The diet and lifestyles of more than 300,000 people across eight countries in Europe found that people who ate at least eight portions of fruits and vegetables a day had a 22% lower risk of dying from heart disease than those who ate three portions a day.
Each additional portion in fruits and vegetables was linked to a 4% lower risk of death.
One portion counted as 80 grams, such as a small banana, a medium apple, or a small carrot.
Heart disease is the leading cause of death in the U.S. and around the world, accounting for more than one in every four deaths in the United States, according to the CDC.
Average Intake of Fruits and Vegetables
The average intake of fruits and vegetables in the various countries was five servings a day.
Spain, Greece, and Italy were the leaders in fruit and vegetable eating. Italian men enjoyed 7.5 portions a day, and Spanish women 6.7 portions.
Healthy eating tailed off the further north the researchers looked in Europe.
U.K. men managed 4.1 portions a day, and women 4.8 portions.
Swedish men and women were the worst, with only 3.5 and 2.9 portions a day.
The researchers say factors like cost and availability of fruit and vegetables are likely to account for differences in intake.
Every Portion Counts
Study researcher Francesca Crowe, MD, of the Cancer Epidemiology Unit at the University of Oxford in England, tells WebMD by email, “We do need to be cautious in our interpretation of these findings as participants with a higher intake of fruits and vegetables tended to be slightly healthier overall. So we are unable to say whether the association between fruits and vegetables and heart disease is causal.”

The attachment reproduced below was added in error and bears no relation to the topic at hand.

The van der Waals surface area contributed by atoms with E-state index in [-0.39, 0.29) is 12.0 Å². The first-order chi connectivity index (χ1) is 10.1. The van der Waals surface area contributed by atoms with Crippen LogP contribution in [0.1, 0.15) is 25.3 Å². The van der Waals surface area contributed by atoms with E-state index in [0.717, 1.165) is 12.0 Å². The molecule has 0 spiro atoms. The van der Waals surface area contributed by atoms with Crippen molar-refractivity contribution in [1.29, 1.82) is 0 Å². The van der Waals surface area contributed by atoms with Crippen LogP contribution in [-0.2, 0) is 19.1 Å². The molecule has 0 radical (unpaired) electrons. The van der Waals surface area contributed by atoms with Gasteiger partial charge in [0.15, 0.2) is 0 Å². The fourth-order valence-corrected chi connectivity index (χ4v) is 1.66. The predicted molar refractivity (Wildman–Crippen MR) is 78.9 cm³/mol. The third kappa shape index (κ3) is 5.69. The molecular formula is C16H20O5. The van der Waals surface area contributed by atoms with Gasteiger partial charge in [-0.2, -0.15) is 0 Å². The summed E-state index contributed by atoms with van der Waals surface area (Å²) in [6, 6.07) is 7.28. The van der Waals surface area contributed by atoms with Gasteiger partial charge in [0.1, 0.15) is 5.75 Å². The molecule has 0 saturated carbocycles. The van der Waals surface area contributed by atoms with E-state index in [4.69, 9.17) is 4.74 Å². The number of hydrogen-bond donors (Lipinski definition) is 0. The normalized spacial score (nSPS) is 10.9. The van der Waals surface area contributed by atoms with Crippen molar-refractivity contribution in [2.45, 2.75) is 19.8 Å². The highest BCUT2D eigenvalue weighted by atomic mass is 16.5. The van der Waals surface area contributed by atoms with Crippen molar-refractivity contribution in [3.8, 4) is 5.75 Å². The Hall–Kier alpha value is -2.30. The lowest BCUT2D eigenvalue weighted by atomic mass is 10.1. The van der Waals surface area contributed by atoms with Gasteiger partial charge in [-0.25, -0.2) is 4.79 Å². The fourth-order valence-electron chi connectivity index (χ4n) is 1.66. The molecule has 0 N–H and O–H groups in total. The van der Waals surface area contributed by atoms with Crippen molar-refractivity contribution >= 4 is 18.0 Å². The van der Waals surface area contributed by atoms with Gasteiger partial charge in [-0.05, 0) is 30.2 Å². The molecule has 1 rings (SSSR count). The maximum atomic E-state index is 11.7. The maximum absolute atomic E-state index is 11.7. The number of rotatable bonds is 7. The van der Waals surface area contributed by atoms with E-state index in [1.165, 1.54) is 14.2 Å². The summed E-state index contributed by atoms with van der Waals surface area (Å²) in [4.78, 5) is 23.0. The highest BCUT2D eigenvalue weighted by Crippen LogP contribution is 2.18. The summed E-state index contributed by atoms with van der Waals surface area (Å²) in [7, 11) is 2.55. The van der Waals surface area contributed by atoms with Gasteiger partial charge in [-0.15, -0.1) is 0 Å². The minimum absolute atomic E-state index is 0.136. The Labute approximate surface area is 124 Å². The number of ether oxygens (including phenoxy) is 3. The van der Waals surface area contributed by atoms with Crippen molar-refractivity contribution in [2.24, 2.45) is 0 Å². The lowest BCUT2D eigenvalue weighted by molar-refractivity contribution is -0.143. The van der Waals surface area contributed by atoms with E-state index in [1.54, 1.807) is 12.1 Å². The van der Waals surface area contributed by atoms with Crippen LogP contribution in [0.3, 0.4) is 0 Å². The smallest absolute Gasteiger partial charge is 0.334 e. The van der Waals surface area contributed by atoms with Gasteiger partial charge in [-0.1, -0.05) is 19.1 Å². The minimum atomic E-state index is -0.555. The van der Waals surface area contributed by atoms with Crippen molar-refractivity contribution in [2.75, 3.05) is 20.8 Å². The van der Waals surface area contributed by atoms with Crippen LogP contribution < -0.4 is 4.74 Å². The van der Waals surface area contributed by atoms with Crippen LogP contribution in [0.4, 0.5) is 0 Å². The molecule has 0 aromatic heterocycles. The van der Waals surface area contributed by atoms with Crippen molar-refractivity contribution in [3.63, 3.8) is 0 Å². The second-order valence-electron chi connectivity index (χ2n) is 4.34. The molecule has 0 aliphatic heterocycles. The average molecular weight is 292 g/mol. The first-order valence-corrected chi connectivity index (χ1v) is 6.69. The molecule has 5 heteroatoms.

In other words, did the fruits and vegetables make people healthier, or are people who eat better also more likely to have healthier lifestyles?
Crowe says healthy eating also needs to be added to healthy lifestyle behaviors as well as other recommendations “such as not smoking, not having high blood pressure or high blood lipids [cholesterol] and being in a healthy weight range.”
Stepping up from five servings to eight servings a day might be hard, but Crowe says, “It may be a more manageable public health guideline to recommend that everyone increases their intake by one portion per day.
“This is a much more modest effect for an individual but if everyone could achieve this then at a population level the impact would be quite large.”
In a statement, Victoria Taylor, senior dietitian at the British Heart Foundation, says, “The take-home message is still that eating fruit and vegetables is healthy for your heart. We need to remember to make five portions our minimum as the more fruit and vegetables people ate the lower their risk of dying from heart disease became.”
Recent research from the British Heart Foundation and the University of Oxford suggested that 15,000 lives a year could be saved if everyone ate five servings a day.
Taylor continues: “We still don’t know exactly why we see this relationship between fruit and vegetables and heart disease. It may be something in the fruit and vegetables itself, but equally it could be something in the lifestyles of people who tend to eat more fruit and vegetables. There’s still work to be done by researchers to answer these questions.”